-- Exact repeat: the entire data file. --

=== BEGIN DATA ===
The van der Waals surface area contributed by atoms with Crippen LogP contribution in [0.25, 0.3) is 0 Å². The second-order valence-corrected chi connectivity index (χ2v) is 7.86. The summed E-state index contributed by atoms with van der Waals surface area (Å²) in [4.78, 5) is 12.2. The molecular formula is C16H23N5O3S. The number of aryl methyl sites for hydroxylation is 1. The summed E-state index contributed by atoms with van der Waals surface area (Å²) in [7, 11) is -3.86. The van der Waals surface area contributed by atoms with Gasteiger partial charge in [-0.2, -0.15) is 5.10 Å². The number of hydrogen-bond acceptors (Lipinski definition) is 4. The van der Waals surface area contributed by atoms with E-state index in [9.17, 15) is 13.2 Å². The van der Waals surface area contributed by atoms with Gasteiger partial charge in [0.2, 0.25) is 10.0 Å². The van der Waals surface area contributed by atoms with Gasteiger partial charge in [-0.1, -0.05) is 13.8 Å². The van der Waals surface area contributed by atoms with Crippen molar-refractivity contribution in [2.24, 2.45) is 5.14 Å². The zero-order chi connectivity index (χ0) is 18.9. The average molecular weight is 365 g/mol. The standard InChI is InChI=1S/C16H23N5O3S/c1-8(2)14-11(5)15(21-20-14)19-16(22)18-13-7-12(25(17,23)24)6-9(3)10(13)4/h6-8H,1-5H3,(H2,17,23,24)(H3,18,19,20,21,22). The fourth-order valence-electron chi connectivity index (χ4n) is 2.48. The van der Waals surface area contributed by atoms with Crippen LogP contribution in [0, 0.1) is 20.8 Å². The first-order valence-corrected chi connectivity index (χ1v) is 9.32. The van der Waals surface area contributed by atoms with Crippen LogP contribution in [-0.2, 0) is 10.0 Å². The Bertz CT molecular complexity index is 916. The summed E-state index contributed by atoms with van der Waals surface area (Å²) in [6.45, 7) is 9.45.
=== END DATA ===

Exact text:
The van der Waals surface area contributed by atoms with Crippen LogP contribution in [0.25, 0.3) is 0 Å². The second-order valence-corrected chi connectivity index (χ2v) is 7.86. The summed E-state index contributed by atoms with van der Waals surface area (Å²) in [4.78, 5) is 12.2. The molecular formula is C16H23N5O3S. The number of aryl methyl sites for hydroxylation is 1. The summed E-state index contributed by atoms with van der Waals surface area (Å²) in [7, 11) is -3.86. The van der Waals surface area contributed by atoms with Gasteiger partial charge in [-0.2, -0.15) is 5.10 Å². The number of hydrogen-bond acceptors (Lipinski definition) is 4. The van der Waals surface area contributed by atoms with E-state index in [9.17, 15) is 13.2 Å². The van der Waals surface area contributed by atoms with Gasteiger partial charge in [0.2, 0.25) is 10.0 Å². The van der Waals surface area contributed by atoms with Gasteiger partial charge in [-0.1, -0.05) is 13.8 Å². The van der Waals surface area contributed by atoms with Crippen molar-refractivity contribution in [2.24, 2.45) is 5.14 Å². The zero-order chi connectivity index (χ0) is 18.9. The average molecular weight is 365 g/mol. The standard InChI is InChI=1S/C16H23N5O3S/c1-8(2)14-11(5)15(21-20-14)19-16(22)18-13-7-12(25(17,23)24)6-9(3)10(13)4/h6-8H,1-5H3,(H2,17,23,24)(H3,18,19,20,21,22). The fourth-order valence-electron chi connectivity index (χ4n) is 2.48. The van der Waals surface area contributed by atoms with Crippen LogP contribution in [0, 0.1) is 20.8 Å². The first-order valence-corrected chi connectivity index (χ1v) is 9.32. The van der Waals surface area contributed by atoms with Crippen LogP contribution in [-0.2, 0) is 10.0 Å². The Bertz CT molecular complexity index is 916. The summed E-state index contributed by atoms with van der Waals surface area (Å²) in [6.45, 7) is 9.45.